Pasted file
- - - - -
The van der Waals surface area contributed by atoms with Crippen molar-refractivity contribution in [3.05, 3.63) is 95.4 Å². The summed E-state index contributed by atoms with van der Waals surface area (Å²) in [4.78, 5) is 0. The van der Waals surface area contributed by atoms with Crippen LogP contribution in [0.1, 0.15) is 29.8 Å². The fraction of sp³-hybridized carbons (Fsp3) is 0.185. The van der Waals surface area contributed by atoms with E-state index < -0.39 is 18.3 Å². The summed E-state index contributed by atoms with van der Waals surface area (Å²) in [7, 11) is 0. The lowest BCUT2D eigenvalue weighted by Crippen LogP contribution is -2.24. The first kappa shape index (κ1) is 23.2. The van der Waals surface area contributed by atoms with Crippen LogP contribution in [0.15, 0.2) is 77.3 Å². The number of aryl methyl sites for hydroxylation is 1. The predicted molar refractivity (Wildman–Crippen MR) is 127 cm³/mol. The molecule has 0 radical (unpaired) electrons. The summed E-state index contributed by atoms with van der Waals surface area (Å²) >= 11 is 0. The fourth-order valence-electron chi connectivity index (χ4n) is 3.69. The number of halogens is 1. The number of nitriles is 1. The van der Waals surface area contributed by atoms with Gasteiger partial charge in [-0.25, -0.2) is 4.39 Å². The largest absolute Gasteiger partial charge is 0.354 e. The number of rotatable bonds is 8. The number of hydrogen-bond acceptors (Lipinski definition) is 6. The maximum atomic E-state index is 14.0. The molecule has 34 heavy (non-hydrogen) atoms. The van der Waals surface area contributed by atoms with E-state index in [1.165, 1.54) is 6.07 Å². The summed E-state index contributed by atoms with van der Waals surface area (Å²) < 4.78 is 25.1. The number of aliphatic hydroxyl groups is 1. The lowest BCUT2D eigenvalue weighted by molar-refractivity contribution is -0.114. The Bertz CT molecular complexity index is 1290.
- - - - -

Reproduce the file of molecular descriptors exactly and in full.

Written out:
The van der Waals surface area contributed by atoms with Crippen molar-refractivity contribution in [3.05, 3.63) is 95.4 Å². The summed E-state index contributed by atoms with van der Waals surface area (Å²) in [4.78, 5) is 0. The van der Waals surface area contributed by atoms with Crippen LogP contribution in [0.1, 0.15) is 29.8 Å². The fraction of sp³-hybridized carbons (Fsp3) is 0.185. The van der Waals surface area contributed by atoms with E-state index < -0.39 is 18.3 Å². The summed E-state index contributed by atoms with van der Waals surface area (Å²) in [7, 11) is 0. The lowest BCUT2D eigenvalue weighted by Crippen LogP contribution is -2.24. The first kappa shape index (κ1) is 23.2. The van der Waals surface area contributed by atoms with Crippen LogP contribution in [0.15, 0.2) is 77.3 Å². The number of aryl methyl sites for hydroxylation is 1. The predicted molar refractivity (Wildman–Crippen MR) is 127 cm³/mol. The molecule has 0 radical (unpaired) electrons. The summed E-state index contributed by atoms with van der Waals surface area (Å²) >= 11 is 0. The fourth-order valence-electron chi connectivity index (χ4n) is 3.69. The number of halogens is 1. The number of nitriles is 1. The van der Waals surface area contributed by atoms with Gasteiger partial charge in [-0.25, -0.2) is 4.39 Å². The largest absolute Gasteiger partial charge is 0.354 e. The number of rotatable bonds is 8. The number of hydrogen-bond acceptors (Lipinski definition) is 6. The maximum atomic E-state index is 14.0. The molecule has 34 heavy (non-hydrogen) atoms. The van der Waals surface area contributed by atoms with E-state index in [1.165, 1.54) is 6.07 Å². The summed E-state index contributed by atoms with van der Waals surface area (Å²) < 4.78 is 25.1. The number of aliphatic hydroxyl groups is 1. The lowest BCUT2D eigenvalue weighted by molar-refractivity contribution is -0.114. The Bertz CT molecular complexity index is 1290.